numbers here is a very slight variation to a model where:
12 SM = 13 LM = 13 CR = 14 SSR

Of these, the only one where this model matches reality
exactly is the lunar month, but the others are close and
show a recognizable pattern using whole numbers only.

The difference of 10 is the number of ‘beats’ in 353 TY.
353 / 10 = 35.3 TY = Sidorenkov’s ‘quasi-35 year’ period.

  1. oldbrew says:

    Since the number of solar sidereal rotations (5080) is a multiple of 10, the quasi-cycle of Sidorenkov would average 508 of them.

    508 x 25.38 days = 12893.04 days = 35.3 tropical years

    ‘Richard Christopher Carrington determined the solar rotation rate from low latitude sunspots in the 1850s and arrived at 25.38 days for the sidereal rotation period. Sidereal rotation is measured relative to the stars, but because the Earth is orbiting the Sun, we see this period as 27.2753 days.’

  2. oldbrew says:

    This looks interesting – authors say ‘To the best of our knowledge this is the first reported detection of the horizontal tides with a pendulum.’

    Detection of Solar and Lunar Tidal Forces via Non-resonant Oscillations of A Pendulum

  3. Paul Vaughan says:

    “e.g. Paul Vaughan who calculated a 35.3 year period”

    Clarification for the second time (since I keep getting misunderstood on this):

    I showed how Sidorenkov got 35.3. I did NOT endorse it. On the contrary I CORRECTED it (and please do not misquote me on this a third time — thank you):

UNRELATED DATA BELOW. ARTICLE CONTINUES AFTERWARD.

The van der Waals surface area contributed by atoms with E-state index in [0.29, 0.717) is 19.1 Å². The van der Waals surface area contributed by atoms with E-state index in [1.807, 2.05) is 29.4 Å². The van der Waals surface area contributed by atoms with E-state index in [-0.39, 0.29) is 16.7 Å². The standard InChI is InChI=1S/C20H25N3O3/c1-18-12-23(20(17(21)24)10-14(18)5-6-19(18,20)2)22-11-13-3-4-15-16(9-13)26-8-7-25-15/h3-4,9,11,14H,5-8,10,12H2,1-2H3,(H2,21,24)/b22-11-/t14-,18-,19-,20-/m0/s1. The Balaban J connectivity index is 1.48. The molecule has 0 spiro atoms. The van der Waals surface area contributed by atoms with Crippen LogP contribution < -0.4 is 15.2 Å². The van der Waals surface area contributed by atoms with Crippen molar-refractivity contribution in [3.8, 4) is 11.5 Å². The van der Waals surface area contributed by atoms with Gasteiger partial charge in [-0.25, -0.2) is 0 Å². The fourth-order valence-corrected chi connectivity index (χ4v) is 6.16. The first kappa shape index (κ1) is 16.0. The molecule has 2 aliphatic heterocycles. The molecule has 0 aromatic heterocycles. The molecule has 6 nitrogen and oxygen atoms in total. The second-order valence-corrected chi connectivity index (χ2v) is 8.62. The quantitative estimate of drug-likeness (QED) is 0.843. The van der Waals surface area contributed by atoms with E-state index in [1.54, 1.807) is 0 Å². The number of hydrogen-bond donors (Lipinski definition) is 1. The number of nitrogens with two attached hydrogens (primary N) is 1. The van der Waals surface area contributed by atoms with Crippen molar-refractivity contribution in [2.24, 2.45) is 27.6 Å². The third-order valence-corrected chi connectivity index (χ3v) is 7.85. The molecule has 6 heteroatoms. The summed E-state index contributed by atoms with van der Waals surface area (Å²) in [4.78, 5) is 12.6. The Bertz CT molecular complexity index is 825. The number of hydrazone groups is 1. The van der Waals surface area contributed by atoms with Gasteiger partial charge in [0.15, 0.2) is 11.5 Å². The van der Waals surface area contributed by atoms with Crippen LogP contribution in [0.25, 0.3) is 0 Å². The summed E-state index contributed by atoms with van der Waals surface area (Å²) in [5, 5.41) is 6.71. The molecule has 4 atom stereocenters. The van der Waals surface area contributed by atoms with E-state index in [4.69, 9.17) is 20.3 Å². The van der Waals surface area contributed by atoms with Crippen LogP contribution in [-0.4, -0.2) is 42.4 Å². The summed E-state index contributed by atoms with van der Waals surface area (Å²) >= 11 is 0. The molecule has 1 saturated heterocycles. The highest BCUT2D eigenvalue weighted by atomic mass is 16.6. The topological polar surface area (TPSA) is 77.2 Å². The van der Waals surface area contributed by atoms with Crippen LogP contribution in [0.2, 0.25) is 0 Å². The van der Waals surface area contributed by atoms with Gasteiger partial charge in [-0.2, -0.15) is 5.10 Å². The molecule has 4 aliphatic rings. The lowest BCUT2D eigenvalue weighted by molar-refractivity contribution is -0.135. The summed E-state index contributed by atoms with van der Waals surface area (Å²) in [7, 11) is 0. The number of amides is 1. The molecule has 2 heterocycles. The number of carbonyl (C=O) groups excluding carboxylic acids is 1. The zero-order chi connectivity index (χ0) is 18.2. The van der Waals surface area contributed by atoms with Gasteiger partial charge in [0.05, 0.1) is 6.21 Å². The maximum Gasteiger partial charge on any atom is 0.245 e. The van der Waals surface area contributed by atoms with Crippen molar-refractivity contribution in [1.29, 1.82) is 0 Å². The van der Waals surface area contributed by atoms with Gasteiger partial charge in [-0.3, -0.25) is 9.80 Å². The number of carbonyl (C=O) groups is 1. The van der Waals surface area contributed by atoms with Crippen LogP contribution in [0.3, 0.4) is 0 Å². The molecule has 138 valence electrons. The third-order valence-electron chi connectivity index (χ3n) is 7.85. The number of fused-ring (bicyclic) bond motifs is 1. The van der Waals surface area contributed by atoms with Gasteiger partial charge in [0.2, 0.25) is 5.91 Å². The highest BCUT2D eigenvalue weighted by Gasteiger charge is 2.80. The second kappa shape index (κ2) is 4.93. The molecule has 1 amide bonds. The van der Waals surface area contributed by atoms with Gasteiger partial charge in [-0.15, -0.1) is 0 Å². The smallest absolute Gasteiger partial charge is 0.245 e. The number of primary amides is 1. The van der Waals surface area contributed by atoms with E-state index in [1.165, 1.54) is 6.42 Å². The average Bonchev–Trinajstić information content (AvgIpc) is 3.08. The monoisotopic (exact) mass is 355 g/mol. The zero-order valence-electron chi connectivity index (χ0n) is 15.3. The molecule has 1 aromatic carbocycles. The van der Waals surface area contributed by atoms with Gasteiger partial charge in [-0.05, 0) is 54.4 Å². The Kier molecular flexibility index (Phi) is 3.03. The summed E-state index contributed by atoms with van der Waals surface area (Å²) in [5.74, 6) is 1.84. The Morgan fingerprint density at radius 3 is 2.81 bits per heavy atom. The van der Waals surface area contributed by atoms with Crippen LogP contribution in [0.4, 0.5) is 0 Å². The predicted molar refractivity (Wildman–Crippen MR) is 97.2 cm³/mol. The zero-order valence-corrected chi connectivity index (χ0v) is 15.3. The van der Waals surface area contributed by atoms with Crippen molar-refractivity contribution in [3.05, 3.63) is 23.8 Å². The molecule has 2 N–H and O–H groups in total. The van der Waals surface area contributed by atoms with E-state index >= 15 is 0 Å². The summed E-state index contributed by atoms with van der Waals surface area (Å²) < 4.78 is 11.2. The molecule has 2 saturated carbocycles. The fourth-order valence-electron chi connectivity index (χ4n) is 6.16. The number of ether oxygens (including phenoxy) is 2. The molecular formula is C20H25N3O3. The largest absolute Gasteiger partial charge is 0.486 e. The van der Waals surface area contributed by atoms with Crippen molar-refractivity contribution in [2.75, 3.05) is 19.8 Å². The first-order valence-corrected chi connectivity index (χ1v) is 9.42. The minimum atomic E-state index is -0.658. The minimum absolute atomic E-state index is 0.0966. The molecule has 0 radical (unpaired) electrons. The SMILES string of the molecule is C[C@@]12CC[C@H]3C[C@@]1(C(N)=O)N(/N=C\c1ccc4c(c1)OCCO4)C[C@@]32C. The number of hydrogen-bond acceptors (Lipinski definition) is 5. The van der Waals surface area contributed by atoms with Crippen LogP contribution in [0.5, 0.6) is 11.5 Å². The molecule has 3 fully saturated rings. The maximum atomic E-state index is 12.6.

I would suggest a simpler origin for 35:

    Harmonic of 6.409527865 nearest semiannual:
    (6.409527865) / 13 = 0.493040605

    (0.5)*(0.493040605) / (0.5 – 0.493040605) = 35.42266293 tropical years

    Failure (unwillingness) to appreciate the fundamental importance of the semi-annual oscillation KILLED the climate discussion. Climate discussion is dead.

  4. Chaeremon says:

    Using factor 5 instead of 10, this has 13 x Saros – 2 x Inex (eclipse series length is 882.50 years) with interesting characteristics at interval ends & all near opposite: perigee / apogee, opposite equinoces [and therefore perihelion / aphelion], opposite lunar declination [merely sign flip at same ° degree value].

    I’d say this is concerted advance like a metronome; one such pendulum swing is 176.50 years.

  5. Paul Vaughan says:

    Never mind subharmonics OB. Do division, not multiplication.

  6. Paul Vaughan says:

    “Intense desire to keep the discussion divided along political party lines in the US is corrupting the whole international climate discussion.”

    Nothing has changed fundamentally in the US. There’s just an optic ruse. The optic ruse won’t fix the 2 keys to ethical integrity (outlined elsewhere in recent Talkshop discussion).

    The only sensible leadership available comes from elsewhere — e.g. Russia & China. The EU is hanging itself with red tape. It’s killing itself. For awhile it seemed Australia & UK were cluing in to the US deception, but in recent weeks there has been a transparent spike in drunkenly obsequious naivety. If you’re too timid to call the Americans on their obsessive-compulsive deception you’re part of the problem.

  7. oldbrew says:

    I offer numbers, interpretation is open to anyone.

    Sidorenkov’s ‘tidal waves in the atmosphere’ is an interesting concept though.

    PV: sorry if I quoted you out of context.

  8. Paul Vaughan says:


    4D circulatory architecture cycling simplified to assist Ed’s vision:

    In a later suggestions thread I reminded that the volatility envelopes (e.g. 96 years) differ from the triggering series (e.g. 79.5 years) they contain. (People missed this point I’m quite sure.)

    I see no scope for discussion to advance anytime soon. I anticipate that it could be many decades before there’s a sufficient pool of luminaries sufficiently free of harassment and political interference.